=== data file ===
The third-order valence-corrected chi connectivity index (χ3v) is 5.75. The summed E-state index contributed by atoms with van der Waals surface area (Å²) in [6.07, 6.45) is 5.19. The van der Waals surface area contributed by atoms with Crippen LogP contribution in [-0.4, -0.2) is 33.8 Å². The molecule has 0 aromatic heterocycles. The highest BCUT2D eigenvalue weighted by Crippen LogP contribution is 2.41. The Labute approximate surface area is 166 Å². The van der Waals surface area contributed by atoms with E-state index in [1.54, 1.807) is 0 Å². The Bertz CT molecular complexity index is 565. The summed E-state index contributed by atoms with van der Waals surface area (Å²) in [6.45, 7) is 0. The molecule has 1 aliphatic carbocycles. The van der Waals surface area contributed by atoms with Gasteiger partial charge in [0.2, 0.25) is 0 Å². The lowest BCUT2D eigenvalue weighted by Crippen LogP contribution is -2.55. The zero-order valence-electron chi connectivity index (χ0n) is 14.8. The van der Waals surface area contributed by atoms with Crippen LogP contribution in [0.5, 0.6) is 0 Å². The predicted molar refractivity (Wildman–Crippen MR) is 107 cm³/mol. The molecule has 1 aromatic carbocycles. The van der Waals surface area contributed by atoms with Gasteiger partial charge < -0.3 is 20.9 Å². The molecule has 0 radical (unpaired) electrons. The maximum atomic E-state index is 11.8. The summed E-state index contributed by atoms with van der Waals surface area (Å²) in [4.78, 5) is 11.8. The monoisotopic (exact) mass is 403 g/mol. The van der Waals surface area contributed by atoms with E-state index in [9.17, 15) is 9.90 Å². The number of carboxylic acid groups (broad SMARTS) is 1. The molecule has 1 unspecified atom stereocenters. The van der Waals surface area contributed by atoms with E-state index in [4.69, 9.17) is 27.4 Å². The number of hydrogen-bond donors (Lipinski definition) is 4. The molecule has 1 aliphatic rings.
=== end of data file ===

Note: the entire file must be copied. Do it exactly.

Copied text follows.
The third-order valence-corrected chi connectivity index (χ3v) is 5.75. The summed E-state index contributed by atoms with van der Waals surface area (Å²) in [6.07, 6.45) is 5.19. The van der Waals surface area contributed by atoms with Crippen LogP contribution in [-0.4, -0.2) is 33.8 Å². The molecule has 0 aromatic heterocycles. The highest BCUT2D eigenvalue weighted by Crippen LogP contribution is 2.41. The Labute approximate surface area is 166 Å². The van der Waals surface area contributed by atoms with E-state index in [1.54, 1.807) is 0 Å². The Bertz CT molecular complexity index is 565. The summed E-state index contributed by atoms with van der Waals surface area (Å²) in [6.45, 7) is 0. The molecule has 1 aliphatic carbocycles. The van der Waals surface area contributed by atoms with Gasteiger partial charge in [0.2, 0.25) is 0 Å². The lowest BCUT2D eigenvalue weighted by Crippen LogP contribution is -2.55. The zero-order valence-electron chi connectivity index (χ0n) is 14.8. The van der Waals surface area contributed by atoms with Crippen LogP contribution in [0.5, 0.6) is 0 Å². The predicted molar refractivity (Wildman–Crippen MR) is 107 cm³/mol. The molecule has 1 aromatic carbocycles. The van der Waals surface area contributed by atoms with Gasteiger partial charge < -0.3 is 20.9 Å². The molecule has 0 radical (unpaired) electrons. The maximum atomic E-state index is 11.8. The summed E-state index contributed by atoms with van der Waals surface area (Å²) in [4.78, 5) is 11.8. The monoisotopic (exact) mass is 403 g/mol. The van der Waals surface area contributed by atoms with E-state index in [9.17, 15) is 9.90 Å². The number of carboxylic acid groups (broad SMARTS) is 1. The molecule has 1 unspecified atom stereocenters. The van der Waals surface area contributed by atoms with E-state index in [4.69, 9.17) is 27.4 Å². The number of hydrogen-bond donors (Lipinski definition) is 4. The molecule has 1 aliphatic rings.